By Macky Weaver
On January 1, 2020, the final overtime rule for Florida employers went into effect, making over 1.3 million workers eligible for overtime pay. This amendment might also mean a hike in costs for Florida business owners, depending on the types of workers they employ.
Per the U.S. Department of Labor (USDOL), these changes were long in discussion and formalized in September, last year. Specifically, the new regulations will increase the earning capacity of many employees who were previously classified as “exempt” or were unable to earn overtime pay.
The USDOL’s new rule bumps the salary threshold from $455 per week (since 2004) to $684 per week (equivalent to $35,568 per year).
Florida Overtime Law – The Final Rule
Florida employers need to comply with the Fair Labor Standard Act (FLSA) which establishes, “minimum wage, overtime pay, recordkeeping, and youth employment standards affecting employees in the private sector and in Federal, State, and local governments.”
The new rule:
- raises the minimum salary requirement for white-collar exempt employees to $684 a week, from a previous high of $455 a week.
- increases the current-enforced compensation level for “highly compensated employees” (HCEs) from $100,000 to $107, 432 per year.
- revises the particular salary threshold for employees in the motion picture industry and workers in U.S. territories.
Employers, however, can pay non-discretionary bonuses, commissions, and other incentives annually, amounting to 10% of the total annual compensation level for their employees.
Florida’s Minimum Wage and Overtime Laws
Florida’s wage laws are subject to change every year based on inflation. While the federal minimum wage remains at $7.25 an hour, Florida’s new minimum wage will increase to $8.56 per hour in 2020 (from $8.46 per hour in 2019).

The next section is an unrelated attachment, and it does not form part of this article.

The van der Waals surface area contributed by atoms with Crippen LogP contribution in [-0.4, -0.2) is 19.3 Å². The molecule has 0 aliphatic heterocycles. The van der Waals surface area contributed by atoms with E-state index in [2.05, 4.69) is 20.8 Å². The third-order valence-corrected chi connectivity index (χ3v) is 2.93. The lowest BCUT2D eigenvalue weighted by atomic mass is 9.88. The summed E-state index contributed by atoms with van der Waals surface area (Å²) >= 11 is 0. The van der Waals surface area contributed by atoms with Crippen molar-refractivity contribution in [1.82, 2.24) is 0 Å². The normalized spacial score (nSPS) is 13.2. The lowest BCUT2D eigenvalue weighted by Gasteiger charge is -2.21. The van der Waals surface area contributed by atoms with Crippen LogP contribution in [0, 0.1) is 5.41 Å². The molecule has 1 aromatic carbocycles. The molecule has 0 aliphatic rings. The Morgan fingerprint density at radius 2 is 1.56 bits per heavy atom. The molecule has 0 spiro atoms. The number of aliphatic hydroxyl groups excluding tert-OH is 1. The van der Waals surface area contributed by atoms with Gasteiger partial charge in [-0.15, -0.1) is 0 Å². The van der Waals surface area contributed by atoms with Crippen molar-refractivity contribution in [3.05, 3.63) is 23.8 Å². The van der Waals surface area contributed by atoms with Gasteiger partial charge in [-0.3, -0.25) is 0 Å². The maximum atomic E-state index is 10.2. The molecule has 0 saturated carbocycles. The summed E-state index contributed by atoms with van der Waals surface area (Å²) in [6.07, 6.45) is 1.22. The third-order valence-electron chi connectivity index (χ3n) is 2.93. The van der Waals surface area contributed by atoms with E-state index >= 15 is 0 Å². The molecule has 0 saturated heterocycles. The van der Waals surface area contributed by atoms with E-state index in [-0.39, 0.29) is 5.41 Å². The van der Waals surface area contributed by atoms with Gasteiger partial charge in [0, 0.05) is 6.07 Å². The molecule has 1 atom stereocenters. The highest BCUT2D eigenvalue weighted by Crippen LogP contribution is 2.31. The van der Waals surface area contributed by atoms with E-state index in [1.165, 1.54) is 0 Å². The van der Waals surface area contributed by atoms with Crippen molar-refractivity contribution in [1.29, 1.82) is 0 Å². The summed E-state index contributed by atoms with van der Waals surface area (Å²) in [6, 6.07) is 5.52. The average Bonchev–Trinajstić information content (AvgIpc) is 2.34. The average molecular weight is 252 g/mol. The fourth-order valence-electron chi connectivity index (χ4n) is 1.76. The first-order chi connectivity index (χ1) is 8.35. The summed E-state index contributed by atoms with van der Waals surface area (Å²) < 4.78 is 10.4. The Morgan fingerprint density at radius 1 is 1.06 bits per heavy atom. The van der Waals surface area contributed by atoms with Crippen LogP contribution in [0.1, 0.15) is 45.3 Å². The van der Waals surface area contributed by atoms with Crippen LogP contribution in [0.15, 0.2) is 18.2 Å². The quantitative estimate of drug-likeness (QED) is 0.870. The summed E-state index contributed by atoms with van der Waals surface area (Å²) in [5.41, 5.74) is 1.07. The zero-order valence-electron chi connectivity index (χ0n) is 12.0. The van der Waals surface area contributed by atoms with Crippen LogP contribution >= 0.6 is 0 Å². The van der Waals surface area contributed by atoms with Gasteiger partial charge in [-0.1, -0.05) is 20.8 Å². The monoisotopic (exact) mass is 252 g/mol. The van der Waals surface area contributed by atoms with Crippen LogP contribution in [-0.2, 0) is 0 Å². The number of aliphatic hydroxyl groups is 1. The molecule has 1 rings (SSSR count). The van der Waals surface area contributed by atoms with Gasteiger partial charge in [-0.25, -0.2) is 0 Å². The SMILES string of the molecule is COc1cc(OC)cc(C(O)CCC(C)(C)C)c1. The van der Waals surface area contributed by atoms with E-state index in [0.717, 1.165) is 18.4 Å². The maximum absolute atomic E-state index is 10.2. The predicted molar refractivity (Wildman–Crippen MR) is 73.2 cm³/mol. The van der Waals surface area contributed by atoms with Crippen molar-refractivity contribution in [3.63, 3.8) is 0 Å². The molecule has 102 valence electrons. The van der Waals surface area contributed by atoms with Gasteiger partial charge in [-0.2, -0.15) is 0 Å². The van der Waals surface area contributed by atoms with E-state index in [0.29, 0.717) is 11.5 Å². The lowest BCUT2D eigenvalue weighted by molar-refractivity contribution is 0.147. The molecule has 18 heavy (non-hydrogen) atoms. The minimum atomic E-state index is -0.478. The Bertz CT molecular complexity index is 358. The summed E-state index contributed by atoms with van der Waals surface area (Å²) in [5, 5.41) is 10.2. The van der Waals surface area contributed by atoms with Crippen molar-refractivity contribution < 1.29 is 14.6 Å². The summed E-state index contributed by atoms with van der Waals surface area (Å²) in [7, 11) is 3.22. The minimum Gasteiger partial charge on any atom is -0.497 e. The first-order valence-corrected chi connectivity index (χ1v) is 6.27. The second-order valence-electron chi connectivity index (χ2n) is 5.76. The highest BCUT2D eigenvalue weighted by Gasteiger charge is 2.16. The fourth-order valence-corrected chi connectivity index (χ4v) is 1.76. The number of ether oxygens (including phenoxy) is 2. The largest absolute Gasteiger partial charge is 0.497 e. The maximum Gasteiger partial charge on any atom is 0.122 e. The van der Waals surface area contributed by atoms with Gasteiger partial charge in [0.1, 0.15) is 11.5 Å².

Florida overtime laws follow the Federal labor laws without any state-specific exemptions. That means all non-exempt employees who work for more than 40 hours per week must be paid ‘overtime pay’ of time and a half for any extra hours worked during a workweek.
Also, there are certain employee exemptions from this requirement based on the duties they do perform, and not as mentioned in their job description.
Common exemptions include:
- Computer Employee
- Outside sales
Other than this, the new regulation also allows for employer-led discretion on overtime pay, such as additional pay for work completed on vacations, nights or weekends.
How Employers Can Move Forward Now that the Final Overtime Rule is Here
The recent changes give overtime entitlement to previously exempt employees. Salary may be the primary consideration for overtime eligibility, but it’s not the only factor at play. To test whether the employee is exempt, look at their specific job duties. The job title may say one thing, but employees may be performing functions other than those expected of the title.
Steps to Ensure Compliance
- Consult a legal advisor to determine whether performing a particular set of duties can make an employee an exemption to the law.
- Review the salaries of your employees and determine who is eligible under the new federal regulation.
- Depending on your business objectives and your particular situation, you can either:
- Increase the minimum salary levels and maintain the employees’ exempt status. If you have eligible employees that frequently work overtime, this option could be less expensive.
- Pay appropriate overtime to low-paid (exempt or nonexempt) employees.
Discuss these options with your employees and find out their preference to work out an arrangement.
- Plan for other ways to cut overall costs:
- Hire a few more employees so you can distribute the responsibilities and avoid asking them to work overtime.
- Reschedule your employees more efficiently, so they do not need to put in more hours.
- Evaluate other areas of expenditure and cut down the costs, if possible, to compensate for overtime pay.
Begin Planning Now
If you have decided to pay overtime to your newly nonexempt employees:
- You should maintain thorough records to track such newly nonexempt employees’ work hours, the extra time they put in, and their job classification.
- The records must typically cover accurate employee information, such as the hours worked and wages earned.